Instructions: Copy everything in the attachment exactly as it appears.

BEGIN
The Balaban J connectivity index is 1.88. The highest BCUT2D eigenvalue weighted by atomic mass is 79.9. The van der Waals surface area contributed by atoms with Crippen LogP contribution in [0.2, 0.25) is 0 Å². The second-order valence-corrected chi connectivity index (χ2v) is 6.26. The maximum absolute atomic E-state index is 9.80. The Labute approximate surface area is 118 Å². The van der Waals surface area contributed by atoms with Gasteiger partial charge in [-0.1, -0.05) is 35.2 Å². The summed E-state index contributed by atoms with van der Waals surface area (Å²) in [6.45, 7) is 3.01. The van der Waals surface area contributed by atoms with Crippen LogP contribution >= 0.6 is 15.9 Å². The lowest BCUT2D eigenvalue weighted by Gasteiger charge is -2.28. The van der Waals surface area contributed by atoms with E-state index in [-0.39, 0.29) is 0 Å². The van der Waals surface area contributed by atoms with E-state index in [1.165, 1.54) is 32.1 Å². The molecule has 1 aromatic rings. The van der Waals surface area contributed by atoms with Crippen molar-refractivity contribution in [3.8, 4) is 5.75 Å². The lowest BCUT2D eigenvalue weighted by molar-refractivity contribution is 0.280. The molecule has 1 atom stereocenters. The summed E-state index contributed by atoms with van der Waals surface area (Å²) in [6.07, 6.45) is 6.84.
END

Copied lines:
The Balaban J connectivity index is 1.88. The highest BCUT2D eigenvalue weighted by atomic mass is 79.9. The van der Waals surface area contributed by atoms with Crippen LogP contribution in [0.2, 0.25) is 0 Å². The second-order valence-corrected chi connectivity index (χ2v) is 6.26. The maximum absolute atomic E-state index is 9.80. The Labute approximate surface area is 118 Å². The van der Waals surface area contributed by atoms with Gasteiger partial charge in [-0.1, -0.05) is 35.2 Å². The summed E-state index contributed by atoms with van der Waals surface area (Å²) in [6.45, 7) is 3.01. The van der Waals surface area contributed by atoms with Crippen LogP contribution >= 0.6 is 15.9 Å². The lowest BCUT2D eigenvalue weighted by Gasteiger charge is -2.28. The van der Waals surface area contributed by atoms with E-state index in [-0.39, 0.29) is 0 Å². The van der Waals surface area contributed by atoms with E-state index in [1.165, 1.54) is 32.1 Å². The molecule has 1 aromatic rings. The van der Waals surface area contributed by atoms with Crippen molar-refractivity contribution in [3.8, 4) is 5.75 Å². The lowest BCUT2D eigenvalue weighted by molar-refractivity contribution is 0.280. The molecule has 1 atom stereocenters. The summed E-state index contributed by atoms with van der Waals surface area (Å²) in [6.07, 6.45) is 6.84.